Stand-up comedian Isobel 'Isy' Suttie is no stranger to TV comedy. In fact, you'll probably recognise her as Dobby from Channel 4's smash hit Peep Show. More recently she's been spotted in Shameless playing Esther Blanco, a woman with a husband on the inside for fraud, and several unruly kids to look after.

Isy's latest role takes her rather far from the grim Chatsworth Estate though. As part of Sky Living's new Love Matters comedy series, she's penned a brand new 30 minute delight by the name of Miss Wright. It tells the tale of a singing waitress who has fallen hopelessly in love with the ticket inspector at the railway station she works in. Isy's on board as the title character, while Alex Carter of Hollyoaks fame plays Jim, the object of her affections.

We caught up with her ahead of the show's debut on Sky Living tonight, to find out a little bit more about Miss Wright, and the woman who created her...

Isy Suttie, we're huge fans of your work here at so we were delighted to hear we'd be seeing more of you on screen. What was it about Love Matters that appealed to you?
First, the fact that they were all about love was good, as that is what I tend to write about at the moment, and I also felt from the first meeting that they sort of, understood what we wanted to do and they got the music side of it, which was really important. And the fact that they were all going to be broadcast was fantastic because you don't often get that many steps in one, you get send us the script etc.

You've teamed up with Fergus March to write Miss Wright, what can you tell us about the show?
The show is set in a cafe in a railway station in the midlands and it’s a very sleepy area where they’ll get the same customers again and again every day. There are kind of two things I suppose, there is the relationship between me and my boss who is called Jenny: My character is quite up-beat and positive and her character is a little bit OCD and kind of likes to control everything. There is also a guy in the station called Jim, who I really fancy and I've already imagined our life together in it, so it’s really about me saving Jim for an irate customer which ends up in us going out on what I think is a date, but for him is just a drink to say thank you and then the aftermath of that!

We know you love introducing a bit of music to your live comedy act, what's it like to bring your own songs to a TV production?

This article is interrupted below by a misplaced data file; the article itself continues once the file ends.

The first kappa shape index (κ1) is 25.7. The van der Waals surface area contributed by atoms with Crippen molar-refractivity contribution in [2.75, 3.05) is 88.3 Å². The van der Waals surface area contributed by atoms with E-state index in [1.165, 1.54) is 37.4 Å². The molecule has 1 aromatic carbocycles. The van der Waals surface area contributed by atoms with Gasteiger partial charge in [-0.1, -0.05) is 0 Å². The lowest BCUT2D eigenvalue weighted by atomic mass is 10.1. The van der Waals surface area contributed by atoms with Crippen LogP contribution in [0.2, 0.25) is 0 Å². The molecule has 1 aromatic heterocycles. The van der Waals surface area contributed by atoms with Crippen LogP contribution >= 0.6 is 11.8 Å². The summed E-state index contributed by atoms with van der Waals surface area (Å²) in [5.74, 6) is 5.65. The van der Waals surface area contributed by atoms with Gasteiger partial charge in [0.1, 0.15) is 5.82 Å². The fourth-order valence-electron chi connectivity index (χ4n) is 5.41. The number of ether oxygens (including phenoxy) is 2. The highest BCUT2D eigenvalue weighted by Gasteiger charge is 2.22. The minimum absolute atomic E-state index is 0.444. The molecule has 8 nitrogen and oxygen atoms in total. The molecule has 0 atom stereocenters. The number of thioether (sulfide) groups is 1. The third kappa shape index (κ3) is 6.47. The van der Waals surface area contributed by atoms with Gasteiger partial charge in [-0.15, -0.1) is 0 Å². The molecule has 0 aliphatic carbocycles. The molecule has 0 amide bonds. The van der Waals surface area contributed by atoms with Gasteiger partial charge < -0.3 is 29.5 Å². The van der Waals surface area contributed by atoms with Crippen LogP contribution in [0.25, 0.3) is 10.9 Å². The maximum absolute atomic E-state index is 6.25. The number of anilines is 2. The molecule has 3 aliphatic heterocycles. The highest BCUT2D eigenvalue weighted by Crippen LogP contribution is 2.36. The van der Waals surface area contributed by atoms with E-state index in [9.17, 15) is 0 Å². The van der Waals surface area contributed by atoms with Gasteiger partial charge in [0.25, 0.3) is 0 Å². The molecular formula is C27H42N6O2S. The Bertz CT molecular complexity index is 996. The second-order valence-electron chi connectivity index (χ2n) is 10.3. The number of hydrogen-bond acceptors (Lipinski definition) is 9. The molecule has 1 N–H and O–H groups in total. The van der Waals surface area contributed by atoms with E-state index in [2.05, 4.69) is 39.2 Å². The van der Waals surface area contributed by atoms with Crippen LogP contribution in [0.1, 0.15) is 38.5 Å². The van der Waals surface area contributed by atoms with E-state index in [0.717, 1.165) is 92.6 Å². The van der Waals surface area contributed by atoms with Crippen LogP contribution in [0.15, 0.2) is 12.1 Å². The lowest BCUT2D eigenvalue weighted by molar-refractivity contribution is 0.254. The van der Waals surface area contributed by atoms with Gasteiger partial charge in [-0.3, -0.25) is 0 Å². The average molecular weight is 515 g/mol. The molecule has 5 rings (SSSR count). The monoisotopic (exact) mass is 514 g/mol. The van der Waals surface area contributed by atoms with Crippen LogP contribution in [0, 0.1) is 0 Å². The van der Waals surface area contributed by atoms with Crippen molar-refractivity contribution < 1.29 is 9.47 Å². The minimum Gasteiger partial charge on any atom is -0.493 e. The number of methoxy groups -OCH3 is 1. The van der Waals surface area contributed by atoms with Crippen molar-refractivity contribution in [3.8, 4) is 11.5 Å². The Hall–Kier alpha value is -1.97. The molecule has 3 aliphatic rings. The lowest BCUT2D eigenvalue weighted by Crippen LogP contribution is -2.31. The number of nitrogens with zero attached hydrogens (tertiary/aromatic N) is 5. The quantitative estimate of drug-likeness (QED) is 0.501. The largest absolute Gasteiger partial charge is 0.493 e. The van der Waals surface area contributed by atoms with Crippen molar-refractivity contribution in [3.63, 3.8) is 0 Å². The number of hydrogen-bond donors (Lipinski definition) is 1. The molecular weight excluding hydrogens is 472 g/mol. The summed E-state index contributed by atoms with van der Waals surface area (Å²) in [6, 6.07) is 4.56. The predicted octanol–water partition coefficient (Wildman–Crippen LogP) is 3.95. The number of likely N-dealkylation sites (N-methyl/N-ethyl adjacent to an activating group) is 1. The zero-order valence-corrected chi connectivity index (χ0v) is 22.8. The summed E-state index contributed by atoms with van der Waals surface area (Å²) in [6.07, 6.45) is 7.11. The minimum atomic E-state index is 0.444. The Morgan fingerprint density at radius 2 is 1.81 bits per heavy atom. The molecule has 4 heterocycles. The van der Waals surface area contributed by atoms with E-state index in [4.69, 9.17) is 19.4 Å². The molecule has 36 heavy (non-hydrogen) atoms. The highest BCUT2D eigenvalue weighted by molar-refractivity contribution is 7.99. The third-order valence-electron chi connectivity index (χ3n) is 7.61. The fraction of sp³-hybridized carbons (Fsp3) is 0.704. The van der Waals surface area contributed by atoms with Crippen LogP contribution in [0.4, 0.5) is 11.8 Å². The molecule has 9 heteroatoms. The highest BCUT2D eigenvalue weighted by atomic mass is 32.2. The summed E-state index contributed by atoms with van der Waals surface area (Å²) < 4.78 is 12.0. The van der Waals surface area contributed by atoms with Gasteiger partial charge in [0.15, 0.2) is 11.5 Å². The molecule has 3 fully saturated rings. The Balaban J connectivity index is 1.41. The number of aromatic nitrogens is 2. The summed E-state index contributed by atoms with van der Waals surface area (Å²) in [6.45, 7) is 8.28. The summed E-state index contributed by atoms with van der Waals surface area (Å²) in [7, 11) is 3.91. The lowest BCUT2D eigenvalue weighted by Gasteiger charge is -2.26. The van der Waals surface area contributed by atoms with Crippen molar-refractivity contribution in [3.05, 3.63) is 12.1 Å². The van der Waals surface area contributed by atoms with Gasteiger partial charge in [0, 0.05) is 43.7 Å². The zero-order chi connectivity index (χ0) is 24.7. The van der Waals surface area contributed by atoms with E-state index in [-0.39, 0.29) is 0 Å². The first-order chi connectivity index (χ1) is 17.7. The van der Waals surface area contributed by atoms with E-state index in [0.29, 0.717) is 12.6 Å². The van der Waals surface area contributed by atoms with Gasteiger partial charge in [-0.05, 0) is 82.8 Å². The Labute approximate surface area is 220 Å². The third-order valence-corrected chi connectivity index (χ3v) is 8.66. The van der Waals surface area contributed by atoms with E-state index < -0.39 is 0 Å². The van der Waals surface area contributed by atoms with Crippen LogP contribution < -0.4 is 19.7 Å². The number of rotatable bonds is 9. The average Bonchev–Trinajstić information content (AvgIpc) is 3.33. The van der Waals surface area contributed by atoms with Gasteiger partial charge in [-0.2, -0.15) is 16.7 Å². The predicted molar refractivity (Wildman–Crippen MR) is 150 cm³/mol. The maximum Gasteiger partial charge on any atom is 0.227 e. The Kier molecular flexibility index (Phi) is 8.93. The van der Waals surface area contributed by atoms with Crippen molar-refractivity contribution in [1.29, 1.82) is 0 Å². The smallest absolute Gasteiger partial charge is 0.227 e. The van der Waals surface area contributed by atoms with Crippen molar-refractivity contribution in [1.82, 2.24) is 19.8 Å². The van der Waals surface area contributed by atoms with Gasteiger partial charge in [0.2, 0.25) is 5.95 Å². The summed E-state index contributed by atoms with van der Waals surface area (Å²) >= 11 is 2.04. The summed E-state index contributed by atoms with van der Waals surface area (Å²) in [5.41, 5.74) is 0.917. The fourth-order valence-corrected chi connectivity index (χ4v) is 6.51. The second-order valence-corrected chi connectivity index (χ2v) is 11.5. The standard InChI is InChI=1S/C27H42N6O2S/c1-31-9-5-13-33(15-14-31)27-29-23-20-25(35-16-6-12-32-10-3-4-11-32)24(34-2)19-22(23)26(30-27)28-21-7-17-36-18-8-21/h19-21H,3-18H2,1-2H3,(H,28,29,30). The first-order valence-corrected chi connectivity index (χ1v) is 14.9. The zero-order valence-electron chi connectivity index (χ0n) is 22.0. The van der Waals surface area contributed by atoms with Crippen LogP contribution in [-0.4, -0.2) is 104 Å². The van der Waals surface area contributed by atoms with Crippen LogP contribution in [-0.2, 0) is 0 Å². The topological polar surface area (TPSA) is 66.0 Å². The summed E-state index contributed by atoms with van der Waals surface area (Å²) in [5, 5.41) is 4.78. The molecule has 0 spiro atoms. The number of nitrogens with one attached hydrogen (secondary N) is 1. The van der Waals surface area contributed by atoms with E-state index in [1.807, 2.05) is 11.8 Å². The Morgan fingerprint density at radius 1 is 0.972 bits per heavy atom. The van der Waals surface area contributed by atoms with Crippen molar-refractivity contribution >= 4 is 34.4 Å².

One of the best things about it was like, that we got to actually shoot like music videos. Normally when I do the songs live I just sing them, and the fact that we got to shoot like, lines in the songs like, we were in the bath and the director was like are you going to get in to the bath and I was like Oh My God... I guess I’m going to have to get in to the bath like 'cos when we were writing it I forgot that, yeah. It was liberating to put visuals to it as well as the sound.

What can you tell us about the musical numbers in Miss Wright?
Uhm, the musical numbers come to reveal subtext or they basically come to reveal, something that the character is feeling inside, so maybe on the surface they seem cool and calm but then you get this crazy stuff that’s going on in the song which is really happening to them, but then it cuts back to reality. That's the rule that we got, it's like a normal sitcom, but we can break out of it to reveal what's going on. We do break that rule towards the end where me and Jenny had a fight in the car park, but I guess rules are there to be broken.

Obviously, Love Matters is series of one off comedy shows, do you think we could ever see Miss Wright getting her own series?
I hope so, yeah. We'll just wait and see, I'm very proud of what we've done, I felt that we had so much fun doing it, if it goes further that would be amazing.

As we said before, you're no stranger to our TV screens. How does working on a new project like Miss Wright compare to working on a series like Peep Show?
Working on a new project always feels different, because no one feels sure of what the show is at the beginning. The other time I had an experience that I remember very strongly doing, was Whites, a show for BBC Two I did with Alan Davies and with Whites and this, the minute we got on to set, we had so much fun, I couldn't believe that only a week had gone by, and we were all genuinely upset when the set was finished and still meet up with everyone since. I think the difference is really, that you kind of don't know anything that’s going to happen, you don't even know if you are going to get a series, where as going in to a long running show like Shameless or Peep Show, it feels different because it is like a machine that is well up and running, it is different. It is like marrying in to a family that already exists and then making something new feels like having a baby or something!!

Obviously, we have to ask about Dobby and Mark, what's next for them?
I wish I knew! Sometimes people say is there anything you want to happen to Dobby and Mark and I say, can they go to a derelict building? I always think they should get married in some kind of dungeon and dragons themed wedding in the woods or something! The truth is I don't know, I don’t even know if I'll be back. I mean at the end of the last series I went to New York, I don't even know if they've commissioned more, but hopefully Dobby will be back and hopefully there will be more escapades.

And what about Isy Suttie, what's next for you?
So, I’m in the current series of Shameless which is on Channel 4 and I’ve also got a Radio 4 series called 'Isy Sutties' Love Letters' which starts in April, and that's more like the stuff that I do live. It is a different love story set in my home town every week, where I play the different characters of the love story with songs. I am also working on a film with Ralph Little, writing it, so we'll see what happens with that. It's very early days yet!

Catch Love Matters: Miss Wright on Sky Living from 9pm.